Decades ago, our middle child, Jared, was struggling to find out who he was, what was his purpose and all the drama of teen angst. We, his parents, were trying desperately to help him and ease his struggles. We took Jared to work with a learning specialist and discovered through a series of tests and conversations that what we thought were distractions to his ability to learn “normally” were actually helpful to him. We would tell him to turn off the rather raucous music he had on his radio and to increase the lighting so he could see better in his room. We thought we were helping when in actuality we were making it more difficult for him.
The learning institute told us the music distracted a part of his brain that needed that distraction in order for him to concentrate. We were also told that the attempt to decrease the light in his room was his unconscious attempt to help him read better. In fact, we even discovered that a colored sheet of transparent vinyl over the white pages of the books he was attempting to read helped him read much faster and decreased the strain on his eyes. Who knew? Parenting is often the hardest task we take on in this world!
When my husband, Dan, works on his computer, writes, answers emails, and does all he does all day in his 48 Days community, he often has U2 (Bono) as his background music. He loves it. I walk into his office and marvel at how he can concentrate with all that noise!
Each of us has our own “setting” that works for us. I know a well-known and very gifted artist who paints prolifically while turning up Mozart or Beethoven full blast to inspire him. We all learn and work differently. Recognizing that what works for you is very important.
I am very easily distracted. If I played U2 while trying to write or paint, I would be listening to the words instead of focusing on what I was trying to create. While I do like to have soft music in the background while painting, I revert to what Dan calls “elevator music”. It’s there, but you really don’t notice it. At times, even that bothers me and I prefer silence to help me concentrate.
Bob Doll, whose book Shut Up and Draw (A Journey to Creativity) will be released later this year (I’ll let you know when you can order it!) carries a small journal with him all the time so that if he is somewhere where he is listening, he can also be sketching or doodling. He says that someone invariably will nudge him to “pay attention!”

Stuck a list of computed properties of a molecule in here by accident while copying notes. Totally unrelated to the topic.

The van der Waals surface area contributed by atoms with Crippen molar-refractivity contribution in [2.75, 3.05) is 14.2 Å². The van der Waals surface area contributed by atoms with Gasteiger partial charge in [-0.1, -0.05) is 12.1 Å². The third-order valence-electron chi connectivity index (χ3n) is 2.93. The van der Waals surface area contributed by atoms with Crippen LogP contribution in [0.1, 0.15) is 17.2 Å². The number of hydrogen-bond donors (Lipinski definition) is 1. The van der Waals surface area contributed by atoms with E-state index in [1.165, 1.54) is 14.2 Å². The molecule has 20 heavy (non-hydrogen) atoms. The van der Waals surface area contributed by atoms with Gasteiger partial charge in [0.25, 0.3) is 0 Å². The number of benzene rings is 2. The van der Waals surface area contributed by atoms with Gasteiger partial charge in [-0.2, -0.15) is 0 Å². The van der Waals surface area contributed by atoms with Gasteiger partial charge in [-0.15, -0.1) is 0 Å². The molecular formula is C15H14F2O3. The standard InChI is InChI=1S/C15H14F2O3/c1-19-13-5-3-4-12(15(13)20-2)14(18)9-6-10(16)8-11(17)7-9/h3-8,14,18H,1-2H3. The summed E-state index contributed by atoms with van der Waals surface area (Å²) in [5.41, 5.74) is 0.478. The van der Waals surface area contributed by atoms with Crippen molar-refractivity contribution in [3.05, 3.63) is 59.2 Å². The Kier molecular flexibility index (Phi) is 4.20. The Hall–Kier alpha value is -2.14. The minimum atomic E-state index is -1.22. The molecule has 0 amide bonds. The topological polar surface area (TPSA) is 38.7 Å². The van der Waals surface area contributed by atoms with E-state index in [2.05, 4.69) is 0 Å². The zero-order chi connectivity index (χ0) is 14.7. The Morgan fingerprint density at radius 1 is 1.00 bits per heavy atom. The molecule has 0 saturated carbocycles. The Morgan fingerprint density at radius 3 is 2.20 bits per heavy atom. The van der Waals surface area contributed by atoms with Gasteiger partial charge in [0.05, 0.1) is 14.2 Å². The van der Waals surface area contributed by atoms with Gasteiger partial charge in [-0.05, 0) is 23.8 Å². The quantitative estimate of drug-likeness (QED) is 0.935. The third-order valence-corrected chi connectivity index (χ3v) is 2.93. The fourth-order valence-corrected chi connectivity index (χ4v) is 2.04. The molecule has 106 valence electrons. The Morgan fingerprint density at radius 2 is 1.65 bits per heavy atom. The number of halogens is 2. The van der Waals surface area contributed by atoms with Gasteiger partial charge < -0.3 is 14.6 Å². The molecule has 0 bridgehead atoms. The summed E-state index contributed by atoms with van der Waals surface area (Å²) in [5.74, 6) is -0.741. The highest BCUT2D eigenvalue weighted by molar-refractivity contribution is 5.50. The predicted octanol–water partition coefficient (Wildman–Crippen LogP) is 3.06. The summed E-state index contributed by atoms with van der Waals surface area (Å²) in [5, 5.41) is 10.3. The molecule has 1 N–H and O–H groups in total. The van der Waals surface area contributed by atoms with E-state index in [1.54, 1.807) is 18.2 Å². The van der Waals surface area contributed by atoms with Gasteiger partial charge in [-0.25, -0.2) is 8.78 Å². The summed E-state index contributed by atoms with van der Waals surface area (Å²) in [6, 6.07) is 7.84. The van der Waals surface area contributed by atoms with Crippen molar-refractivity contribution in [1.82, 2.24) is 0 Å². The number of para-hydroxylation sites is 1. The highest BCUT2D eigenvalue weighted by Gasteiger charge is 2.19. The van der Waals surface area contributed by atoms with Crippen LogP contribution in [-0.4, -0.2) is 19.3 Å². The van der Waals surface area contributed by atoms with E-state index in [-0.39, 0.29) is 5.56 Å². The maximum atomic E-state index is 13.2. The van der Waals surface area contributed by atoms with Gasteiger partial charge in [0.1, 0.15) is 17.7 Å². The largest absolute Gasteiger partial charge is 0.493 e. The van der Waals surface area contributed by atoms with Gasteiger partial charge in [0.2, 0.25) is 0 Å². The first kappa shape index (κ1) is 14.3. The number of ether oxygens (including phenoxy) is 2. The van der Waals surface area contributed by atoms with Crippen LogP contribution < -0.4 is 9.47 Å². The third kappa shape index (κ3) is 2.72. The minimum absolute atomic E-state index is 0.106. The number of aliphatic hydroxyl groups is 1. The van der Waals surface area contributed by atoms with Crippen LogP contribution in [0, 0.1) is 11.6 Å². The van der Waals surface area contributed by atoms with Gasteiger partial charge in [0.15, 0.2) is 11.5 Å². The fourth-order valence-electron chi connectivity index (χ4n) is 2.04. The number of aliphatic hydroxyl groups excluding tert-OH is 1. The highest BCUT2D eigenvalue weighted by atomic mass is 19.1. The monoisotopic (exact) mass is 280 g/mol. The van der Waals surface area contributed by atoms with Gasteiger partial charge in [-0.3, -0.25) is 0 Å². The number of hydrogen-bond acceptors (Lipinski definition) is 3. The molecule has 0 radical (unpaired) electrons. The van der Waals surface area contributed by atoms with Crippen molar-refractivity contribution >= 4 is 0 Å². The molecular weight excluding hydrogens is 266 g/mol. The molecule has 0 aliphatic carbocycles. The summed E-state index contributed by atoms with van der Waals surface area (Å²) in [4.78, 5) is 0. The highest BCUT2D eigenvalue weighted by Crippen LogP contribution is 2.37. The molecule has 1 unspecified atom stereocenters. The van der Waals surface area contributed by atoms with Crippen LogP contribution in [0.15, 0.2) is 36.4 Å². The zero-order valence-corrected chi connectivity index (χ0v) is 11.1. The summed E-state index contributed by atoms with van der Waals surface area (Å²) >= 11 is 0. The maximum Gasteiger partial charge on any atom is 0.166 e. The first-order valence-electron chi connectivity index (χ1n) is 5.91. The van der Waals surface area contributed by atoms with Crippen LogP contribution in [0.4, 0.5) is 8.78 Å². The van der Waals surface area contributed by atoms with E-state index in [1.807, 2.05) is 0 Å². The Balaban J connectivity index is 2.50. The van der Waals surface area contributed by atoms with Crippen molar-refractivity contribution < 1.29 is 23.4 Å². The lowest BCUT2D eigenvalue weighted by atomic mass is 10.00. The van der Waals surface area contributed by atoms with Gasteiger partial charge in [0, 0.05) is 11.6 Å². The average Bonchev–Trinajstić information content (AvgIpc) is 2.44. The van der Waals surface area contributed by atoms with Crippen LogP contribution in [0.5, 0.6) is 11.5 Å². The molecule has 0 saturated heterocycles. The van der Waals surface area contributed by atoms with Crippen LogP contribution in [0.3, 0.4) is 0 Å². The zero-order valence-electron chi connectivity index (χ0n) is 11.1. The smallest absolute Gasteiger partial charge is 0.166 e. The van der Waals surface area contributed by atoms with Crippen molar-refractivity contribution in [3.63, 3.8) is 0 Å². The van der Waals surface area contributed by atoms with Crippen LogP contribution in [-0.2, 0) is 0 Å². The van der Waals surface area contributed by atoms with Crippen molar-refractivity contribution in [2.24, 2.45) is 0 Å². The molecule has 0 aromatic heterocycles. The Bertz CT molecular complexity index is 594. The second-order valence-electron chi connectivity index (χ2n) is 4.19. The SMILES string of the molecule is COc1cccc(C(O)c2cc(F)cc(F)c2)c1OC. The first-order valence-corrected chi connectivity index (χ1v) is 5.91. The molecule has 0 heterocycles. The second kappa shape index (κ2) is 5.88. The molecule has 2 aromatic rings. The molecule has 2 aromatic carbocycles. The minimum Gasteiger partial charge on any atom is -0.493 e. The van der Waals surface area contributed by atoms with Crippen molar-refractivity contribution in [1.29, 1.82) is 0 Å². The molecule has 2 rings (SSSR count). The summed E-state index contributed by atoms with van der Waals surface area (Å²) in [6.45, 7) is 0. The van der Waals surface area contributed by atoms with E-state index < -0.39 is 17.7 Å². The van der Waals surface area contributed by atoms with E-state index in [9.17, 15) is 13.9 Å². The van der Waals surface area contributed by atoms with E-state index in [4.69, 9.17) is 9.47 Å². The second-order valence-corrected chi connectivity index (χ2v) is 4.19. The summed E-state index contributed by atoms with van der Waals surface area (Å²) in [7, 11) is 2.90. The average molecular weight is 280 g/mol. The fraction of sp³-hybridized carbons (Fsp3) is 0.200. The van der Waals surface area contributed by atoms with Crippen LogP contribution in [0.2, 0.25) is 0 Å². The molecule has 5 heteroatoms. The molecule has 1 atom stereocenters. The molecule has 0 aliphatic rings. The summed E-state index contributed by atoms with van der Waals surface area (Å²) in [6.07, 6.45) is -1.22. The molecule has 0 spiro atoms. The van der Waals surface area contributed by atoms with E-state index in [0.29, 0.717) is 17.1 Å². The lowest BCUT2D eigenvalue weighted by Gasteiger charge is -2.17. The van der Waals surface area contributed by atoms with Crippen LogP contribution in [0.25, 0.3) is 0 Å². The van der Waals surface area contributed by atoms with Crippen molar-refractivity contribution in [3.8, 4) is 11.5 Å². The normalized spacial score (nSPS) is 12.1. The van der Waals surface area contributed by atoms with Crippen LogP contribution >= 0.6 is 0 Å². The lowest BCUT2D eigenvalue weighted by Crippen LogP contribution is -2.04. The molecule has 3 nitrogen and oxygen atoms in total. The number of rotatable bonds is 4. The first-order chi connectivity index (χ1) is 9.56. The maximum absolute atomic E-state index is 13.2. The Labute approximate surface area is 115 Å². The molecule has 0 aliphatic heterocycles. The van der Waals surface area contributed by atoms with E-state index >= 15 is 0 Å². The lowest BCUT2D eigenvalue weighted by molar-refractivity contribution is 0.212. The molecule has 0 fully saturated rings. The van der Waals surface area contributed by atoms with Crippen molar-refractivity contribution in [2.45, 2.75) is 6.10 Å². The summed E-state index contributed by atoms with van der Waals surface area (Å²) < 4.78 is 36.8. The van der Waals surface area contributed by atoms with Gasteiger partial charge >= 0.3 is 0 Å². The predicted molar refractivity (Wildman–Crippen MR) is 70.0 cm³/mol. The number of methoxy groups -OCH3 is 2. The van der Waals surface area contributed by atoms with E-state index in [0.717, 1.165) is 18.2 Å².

“But….here is an obscure benefit. Doodling or sketching helps to keep people focused, improves memory, and makes it easier to listen. Those with a wandering attention span find doodling or sketching helps to keep their minds on their task and improves retention. Drawing helps them pay closer attention even though to the average observer it seems like it does the opposite.”
Wow! Confirmation for what a learning specialist told us about our son 3 decades ago. I am reminded of a very old cosmetology textbook my mother had. As a child, I looked through the pages and saw doodles on many of them and sketches on blank pages. I wonder, now, if she was using her creativity to help her concentrate on what she was learning.
According to an article in the Harvard Health blog, 26 of 44 American presidents doodled or sketched while thinking. Theodore Rosevelt doodled animals and children. Ronald Reagan sketched cowboys and football players. John F Kennedy doodled dominoes! Studies have shown that doodling may be your last ditch effort to stay alert and listen and will often keep you from getting distracted, thus improving your ability to retain information. Wow! That’s an invitation to play for most creatives!
Bob Doll says that many times he has been asked if he learned to draw in school. He humorously answers that he certainly did. “During math class, during science class, during English class….”
It seems then that if you’re struggling to concentrate, find yourself stuck or feeling “incomplete,” a time-limited doodle expedition could be just the thing you are looking for. It will likely activate your brain’s “unfocus” circuits, give your “focus” circuits a break, and allow you to more creatively and tirelessly solve a problem at hand.
(Harvard Health Blog 12/26/2016)
I wonder if Zentangle designs, Neurographic Art, and adult coloring books have gained popularity because they are a needed, subconscious self-help antidote for survival in a world full of distractions, noise, and activity. Works for me!